Unlearnt tsunami lessons

Monday, 27 December 2010 00:01 -     - {{hitsCtrl.values.hits}}

TWO minutes of silence as a mark of respect for the 40, 000 odd people who perished in the Boxing Day tsunami of 2004, makes one wonder about the survivors The historic and appalling tragedy that left scars still not healed six years later washed up many questions of Sri Lanka’s ability to deal with natural disasters.

While the tsunami might be but a memory for most, the fact that 60, 000 flood displaced people are still looking for assistance cannot be ignored. Despite the lapse of years Sri Lanka is yet to implement a competent mechanism to deal with natural disaster and this has become more important as climate change has brought its own set of challenges to our sun dappled shores.  

Sri Lanka is no longer a paradise immune to natural disasters. Earlier the worst tragedy that one would hear of was floods, landslides and drought. Though these caused suffering it is undeniable that the scale as increased in recent months and the repeated incidents have shown how ineffectual the government, organisations and the people themselves have been to find ways of limiting damage in natural disasters and fast tracking rehabilitation.

Even the tsunami victims are still being rehabilitated and stories of deprivation crop up sporadically. The millions of funding that washed into Sri Lanka was never audited and no comprehensive report was ever made of how and when those funds were used, millions were also lost because there was no competent mechanism to absorb the funds that flew in immediately after the catastrophe. Tales of corruption, substandard housing, deprived communities and impoverished families hit headlines for years after the tsunami. Even the number of lost lives was never finalised with unofficial estimates putting the number at 20, 000 more than the government figure.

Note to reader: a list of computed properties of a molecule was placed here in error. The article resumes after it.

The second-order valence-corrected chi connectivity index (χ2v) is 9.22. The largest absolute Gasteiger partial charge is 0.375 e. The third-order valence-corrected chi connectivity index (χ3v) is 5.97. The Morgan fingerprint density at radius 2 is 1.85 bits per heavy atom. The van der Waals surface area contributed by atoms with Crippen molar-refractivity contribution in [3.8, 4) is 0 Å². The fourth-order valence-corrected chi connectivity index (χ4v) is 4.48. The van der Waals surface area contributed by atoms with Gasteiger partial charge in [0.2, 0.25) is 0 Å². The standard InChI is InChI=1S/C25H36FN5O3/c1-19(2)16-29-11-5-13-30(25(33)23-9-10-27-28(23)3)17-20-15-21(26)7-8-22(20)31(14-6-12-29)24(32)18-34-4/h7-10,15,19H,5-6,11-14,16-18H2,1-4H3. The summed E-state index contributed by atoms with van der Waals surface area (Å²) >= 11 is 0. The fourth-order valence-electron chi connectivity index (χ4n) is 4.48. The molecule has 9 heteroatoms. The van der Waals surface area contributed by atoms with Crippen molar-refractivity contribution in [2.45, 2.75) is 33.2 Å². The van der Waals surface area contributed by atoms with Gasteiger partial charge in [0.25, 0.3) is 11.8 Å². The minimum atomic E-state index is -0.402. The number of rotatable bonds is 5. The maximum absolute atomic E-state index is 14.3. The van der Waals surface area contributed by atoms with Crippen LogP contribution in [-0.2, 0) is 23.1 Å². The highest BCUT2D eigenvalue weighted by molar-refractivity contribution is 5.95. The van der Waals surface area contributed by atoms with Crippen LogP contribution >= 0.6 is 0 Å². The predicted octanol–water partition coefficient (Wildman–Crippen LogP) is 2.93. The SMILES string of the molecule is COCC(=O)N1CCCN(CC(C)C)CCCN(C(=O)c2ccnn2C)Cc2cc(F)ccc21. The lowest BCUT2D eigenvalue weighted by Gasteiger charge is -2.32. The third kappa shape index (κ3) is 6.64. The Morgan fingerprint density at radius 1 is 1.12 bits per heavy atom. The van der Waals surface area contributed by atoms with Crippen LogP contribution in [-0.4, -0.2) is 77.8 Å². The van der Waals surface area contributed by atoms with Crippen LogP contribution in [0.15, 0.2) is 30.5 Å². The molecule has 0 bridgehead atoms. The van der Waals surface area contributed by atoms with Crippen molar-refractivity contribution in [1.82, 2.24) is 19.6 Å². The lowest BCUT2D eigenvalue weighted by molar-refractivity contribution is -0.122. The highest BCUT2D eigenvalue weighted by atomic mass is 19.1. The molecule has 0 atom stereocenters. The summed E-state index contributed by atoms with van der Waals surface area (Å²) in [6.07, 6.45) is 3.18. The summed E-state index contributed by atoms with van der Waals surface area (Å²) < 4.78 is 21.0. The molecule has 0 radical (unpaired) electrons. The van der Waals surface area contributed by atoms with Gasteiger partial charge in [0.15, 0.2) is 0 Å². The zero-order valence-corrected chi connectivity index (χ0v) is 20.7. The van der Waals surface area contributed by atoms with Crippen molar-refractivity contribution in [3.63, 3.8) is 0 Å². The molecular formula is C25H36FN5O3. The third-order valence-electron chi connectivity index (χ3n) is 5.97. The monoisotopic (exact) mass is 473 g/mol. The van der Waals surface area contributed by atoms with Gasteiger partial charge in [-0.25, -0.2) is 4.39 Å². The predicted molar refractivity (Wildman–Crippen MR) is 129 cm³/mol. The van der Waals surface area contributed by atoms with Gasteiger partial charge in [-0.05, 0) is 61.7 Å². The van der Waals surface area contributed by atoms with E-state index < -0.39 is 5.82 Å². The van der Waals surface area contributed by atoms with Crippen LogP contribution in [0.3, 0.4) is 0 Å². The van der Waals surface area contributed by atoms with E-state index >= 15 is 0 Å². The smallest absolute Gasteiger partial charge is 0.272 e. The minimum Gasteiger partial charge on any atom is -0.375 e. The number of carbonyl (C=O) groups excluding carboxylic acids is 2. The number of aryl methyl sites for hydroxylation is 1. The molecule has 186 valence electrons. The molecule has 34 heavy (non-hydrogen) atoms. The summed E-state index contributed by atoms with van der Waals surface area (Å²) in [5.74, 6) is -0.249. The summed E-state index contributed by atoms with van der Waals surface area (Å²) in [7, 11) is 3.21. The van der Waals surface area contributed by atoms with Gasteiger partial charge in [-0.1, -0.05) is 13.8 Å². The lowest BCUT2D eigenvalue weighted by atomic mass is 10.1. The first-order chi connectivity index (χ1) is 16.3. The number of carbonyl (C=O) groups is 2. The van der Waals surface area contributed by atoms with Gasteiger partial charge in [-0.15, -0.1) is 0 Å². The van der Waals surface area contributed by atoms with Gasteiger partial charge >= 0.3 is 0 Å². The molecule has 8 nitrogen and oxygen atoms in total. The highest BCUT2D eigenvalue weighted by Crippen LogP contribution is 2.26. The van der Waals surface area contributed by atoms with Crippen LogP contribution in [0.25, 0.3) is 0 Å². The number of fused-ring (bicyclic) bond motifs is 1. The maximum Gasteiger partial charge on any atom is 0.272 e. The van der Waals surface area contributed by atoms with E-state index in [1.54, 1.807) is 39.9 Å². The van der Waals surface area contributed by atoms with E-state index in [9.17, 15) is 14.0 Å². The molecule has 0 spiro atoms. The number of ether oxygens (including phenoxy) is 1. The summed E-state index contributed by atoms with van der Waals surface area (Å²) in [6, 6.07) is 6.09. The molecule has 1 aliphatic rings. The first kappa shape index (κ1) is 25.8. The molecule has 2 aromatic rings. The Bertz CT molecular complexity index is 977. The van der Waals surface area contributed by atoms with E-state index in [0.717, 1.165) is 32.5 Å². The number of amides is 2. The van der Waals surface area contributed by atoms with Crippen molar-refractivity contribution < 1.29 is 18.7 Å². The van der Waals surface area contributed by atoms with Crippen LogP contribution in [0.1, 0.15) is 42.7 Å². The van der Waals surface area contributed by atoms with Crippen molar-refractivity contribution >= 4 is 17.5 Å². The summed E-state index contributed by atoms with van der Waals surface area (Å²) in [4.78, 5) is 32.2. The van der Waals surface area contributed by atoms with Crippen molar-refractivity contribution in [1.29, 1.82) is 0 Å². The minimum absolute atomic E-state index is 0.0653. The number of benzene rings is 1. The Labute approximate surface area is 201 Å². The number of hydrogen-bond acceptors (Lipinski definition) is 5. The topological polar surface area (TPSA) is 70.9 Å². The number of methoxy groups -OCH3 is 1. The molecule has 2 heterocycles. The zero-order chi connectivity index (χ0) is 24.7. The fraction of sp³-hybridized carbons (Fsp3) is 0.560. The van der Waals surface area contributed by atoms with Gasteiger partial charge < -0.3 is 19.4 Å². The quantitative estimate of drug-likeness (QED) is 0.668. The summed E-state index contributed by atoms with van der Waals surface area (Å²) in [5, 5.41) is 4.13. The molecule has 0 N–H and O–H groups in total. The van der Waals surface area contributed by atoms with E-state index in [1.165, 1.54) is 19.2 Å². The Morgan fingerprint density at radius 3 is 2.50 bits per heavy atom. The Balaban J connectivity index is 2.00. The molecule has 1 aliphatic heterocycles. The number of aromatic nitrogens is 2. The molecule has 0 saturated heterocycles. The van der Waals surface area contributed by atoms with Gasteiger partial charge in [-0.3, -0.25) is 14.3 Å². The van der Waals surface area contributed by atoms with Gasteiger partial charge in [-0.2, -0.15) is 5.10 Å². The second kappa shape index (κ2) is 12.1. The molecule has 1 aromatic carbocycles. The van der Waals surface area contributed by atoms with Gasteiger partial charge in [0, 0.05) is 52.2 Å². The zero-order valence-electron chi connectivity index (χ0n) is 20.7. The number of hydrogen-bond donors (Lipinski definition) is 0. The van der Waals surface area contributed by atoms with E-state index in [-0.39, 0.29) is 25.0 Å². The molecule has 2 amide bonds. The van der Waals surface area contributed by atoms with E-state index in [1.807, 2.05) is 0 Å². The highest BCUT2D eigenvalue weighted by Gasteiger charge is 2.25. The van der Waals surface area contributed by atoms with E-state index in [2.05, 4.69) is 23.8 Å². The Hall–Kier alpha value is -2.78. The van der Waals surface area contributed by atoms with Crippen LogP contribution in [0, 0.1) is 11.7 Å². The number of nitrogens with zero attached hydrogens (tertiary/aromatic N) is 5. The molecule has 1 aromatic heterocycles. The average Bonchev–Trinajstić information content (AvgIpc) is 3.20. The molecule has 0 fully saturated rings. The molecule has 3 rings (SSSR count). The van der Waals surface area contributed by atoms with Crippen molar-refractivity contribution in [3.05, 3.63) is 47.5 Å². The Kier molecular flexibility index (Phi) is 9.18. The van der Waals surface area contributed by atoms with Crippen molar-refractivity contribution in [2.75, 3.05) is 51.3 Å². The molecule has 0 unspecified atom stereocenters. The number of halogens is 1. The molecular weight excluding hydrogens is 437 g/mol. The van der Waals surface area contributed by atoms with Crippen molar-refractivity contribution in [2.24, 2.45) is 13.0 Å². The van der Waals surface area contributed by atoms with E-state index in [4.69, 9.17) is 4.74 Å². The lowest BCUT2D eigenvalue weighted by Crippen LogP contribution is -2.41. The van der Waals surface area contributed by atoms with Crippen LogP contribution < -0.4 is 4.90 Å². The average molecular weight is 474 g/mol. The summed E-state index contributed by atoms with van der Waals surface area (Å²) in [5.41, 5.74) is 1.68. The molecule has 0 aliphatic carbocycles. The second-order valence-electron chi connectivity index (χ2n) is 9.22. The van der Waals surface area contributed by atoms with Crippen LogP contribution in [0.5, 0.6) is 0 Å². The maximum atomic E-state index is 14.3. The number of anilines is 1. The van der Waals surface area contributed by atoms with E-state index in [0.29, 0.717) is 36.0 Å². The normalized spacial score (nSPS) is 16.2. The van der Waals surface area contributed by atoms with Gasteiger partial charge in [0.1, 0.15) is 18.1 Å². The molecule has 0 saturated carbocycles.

While is it true that the 2004 tsunami caught Sri Lanka unawares, the question of whether we learnt all the lessons possible from the incident remains open. In most instances the speed of response and dealing with the long term rehabilitation of the survivors remains a challenge even today. The economic and social cost of these disasters is growing each year with no comprehensive plan to tackle them. The fact that the floods will displace people is taken for granted, the attitude that “these things will happen” and “the government should take care of them” is ungenerous and callous.

Disasters do not distinguish between the rich and poor or the old and young, but there is a better chance for the rich to rebuild and get on with their lives rather than the other victims. Equitable treatment of these people and more than anything else better preparedness for natural disasters will give all victims the chance to rebuild rapidly. This will also lessen the impact on the economy and all society will benefit in not having their tax monies piddled away on ineffective disaster management, which despite the term usually happens after the event and not before it.

Natural disasters highlight, political, economic and social disasters as well. Sri Lanka’s unwillingness to understand, accept and deal with these challenges is not only a vulnerability to victims but places a serious hurdle in the path to economic development. Sustainability and inclusiveness is severely detracted if one section of the population is constantly victimised by the elements. This is not the fault of the weather gods but rather the people who refuse to recognise that protecting people is more important than holding ceremonies to mark their demise.